Rather than ending their 95th season with the monumental ninth symphonies of Beethoven or Mahler (both featured earlier in the season), conductor Bramwell Tovey and the Vancouver Symphony Orchestra chose instead to present a kaleidoscopic programme of Britten, Elgar, Berlioz, and Respighi entitled “Romans and Britons”. Throughout the evening the orchestra was on flawless form, sounding tighter and more brilliant than I’ve ever heard them.

James Ehnes © Benjamin Ealovega
James Ehnes
© Benjamin Ealovega

This was shown off to great effect in the two pieces that opened each half: Britten’s Passacaglia from Peter Grimes (the titular Britons) and Berlioz’s Roman Carnival Overture (the Romans). The Passacaglia, taken from Act II of Peter Grimes, can be an odd choice to open a concert – more an interlude than a stand-alone overture or entr’acte; it also can be a rather depressing note on which to start a concert. However, it provided a wonderful showpiece for orchestral colour, from the hushed lower strings to the appropriately biting winds and brass. Similarly, the Berlioz was a lesson in virtuosity, and provided a boisterous contrast to the first half of the concert. Particularly notable was the famous cor anglais solo, played with great warmth and lyricism. Both pieces were performed with an excellent sense of drama and pacing, befitting their operatic origins.

More somber, but no less impressive, was Respighi’s ever-popular Pines of Rome. Though technically a tone poem, it is symphonic in its scope and carries far more power than its 21-minute length would suggest. Less obliteratingly loud than usual, Tovey chose to emphasize the atmospheric aspects of the work. This was, of course, most effective in the second movement, with the catacombs suitably evoked by the lower brass. Throughout the piece, in fact, it was the brass that impressed most, from the off-stage trumpet solo to the full section at the end of the fourth movement. The ending, complete with trumpets and trombones in the balcony, provided a thrilling end to the evening that left the audience delighted and overwhelmed.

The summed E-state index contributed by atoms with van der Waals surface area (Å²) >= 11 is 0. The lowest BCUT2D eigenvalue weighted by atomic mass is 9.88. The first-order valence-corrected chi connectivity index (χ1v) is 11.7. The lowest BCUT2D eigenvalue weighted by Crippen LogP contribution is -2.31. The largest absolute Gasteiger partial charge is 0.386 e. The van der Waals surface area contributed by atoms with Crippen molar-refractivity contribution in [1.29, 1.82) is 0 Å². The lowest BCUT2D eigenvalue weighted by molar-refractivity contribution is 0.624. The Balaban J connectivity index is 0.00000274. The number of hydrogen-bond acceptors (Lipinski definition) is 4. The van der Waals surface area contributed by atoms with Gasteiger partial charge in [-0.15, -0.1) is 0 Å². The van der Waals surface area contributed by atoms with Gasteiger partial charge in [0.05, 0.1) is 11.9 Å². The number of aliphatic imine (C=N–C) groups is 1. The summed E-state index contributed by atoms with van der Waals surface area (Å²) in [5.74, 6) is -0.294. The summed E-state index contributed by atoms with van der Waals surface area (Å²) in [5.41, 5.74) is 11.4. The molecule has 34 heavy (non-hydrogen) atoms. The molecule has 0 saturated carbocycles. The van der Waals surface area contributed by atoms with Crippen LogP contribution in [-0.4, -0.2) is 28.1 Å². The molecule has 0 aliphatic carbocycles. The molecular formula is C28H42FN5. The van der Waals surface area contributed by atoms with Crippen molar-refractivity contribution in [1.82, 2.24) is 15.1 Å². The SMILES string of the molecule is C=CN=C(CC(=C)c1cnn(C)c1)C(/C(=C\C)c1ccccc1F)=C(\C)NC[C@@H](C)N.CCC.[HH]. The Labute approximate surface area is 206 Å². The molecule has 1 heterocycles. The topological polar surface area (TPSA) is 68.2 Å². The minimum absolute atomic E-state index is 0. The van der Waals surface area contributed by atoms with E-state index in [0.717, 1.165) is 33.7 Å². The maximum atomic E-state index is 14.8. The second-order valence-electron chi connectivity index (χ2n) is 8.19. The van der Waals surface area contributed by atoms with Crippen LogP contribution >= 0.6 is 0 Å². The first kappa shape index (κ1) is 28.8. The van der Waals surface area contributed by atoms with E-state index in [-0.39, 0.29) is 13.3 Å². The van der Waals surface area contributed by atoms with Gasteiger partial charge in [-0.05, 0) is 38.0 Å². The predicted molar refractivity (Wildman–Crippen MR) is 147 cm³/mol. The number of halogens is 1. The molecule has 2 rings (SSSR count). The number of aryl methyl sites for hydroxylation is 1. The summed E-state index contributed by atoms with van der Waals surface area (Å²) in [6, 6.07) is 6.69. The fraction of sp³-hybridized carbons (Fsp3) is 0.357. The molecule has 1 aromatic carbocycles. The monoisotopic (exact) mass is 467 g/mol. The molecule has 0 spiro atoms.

However, it was Elgar's Violin Concerto that was the true heart of the evening, and what most of the audience had come to see. James Ehnes has long been a Vancouver favourite, returning nearly every year and having played the Brahms, Korngold, and Tchaikovsky concertos recently. Unlike those concertos though, the Elgar is famously difficult to pull off – at 50 minutes, it is structurally analogous to the Brahms or Beethoven concertos with a 10-minute cadenza and coda added on at the end. Despite its notable technical demands, it is distinctly not a virtuoso concerto and requires immense artistic maturity and stamina. Following a somewhat unsettled first movement in which tempi were rather more varied than usual, Ehnes gave a powerhouse performance. His playing was technically flawless throughout, including the intricate third movement which was performed faster and cleaner than I’ve ever heard it before. More importantly, Ehnes has the full spectrum of colour and dynamics needed to turn the concerto into a true artistic experience. Tovey and the orchestra played with true symphonic energy and richness, but allowed their soloist to be heard throughout. Ehnes returned to give a breathtaking beautiful encore of the Andante from Bach’s second solo violin sonata, and later joined the orchestra at the back of the first violins for the Berlioz and Respighi – no wonder he is such an adored artist in Vancouver!

A true tour-de-force from a beloved Canadian artist, an orchestra on sparkling form, and an imaginative, vibrant programme – what better way to close a season?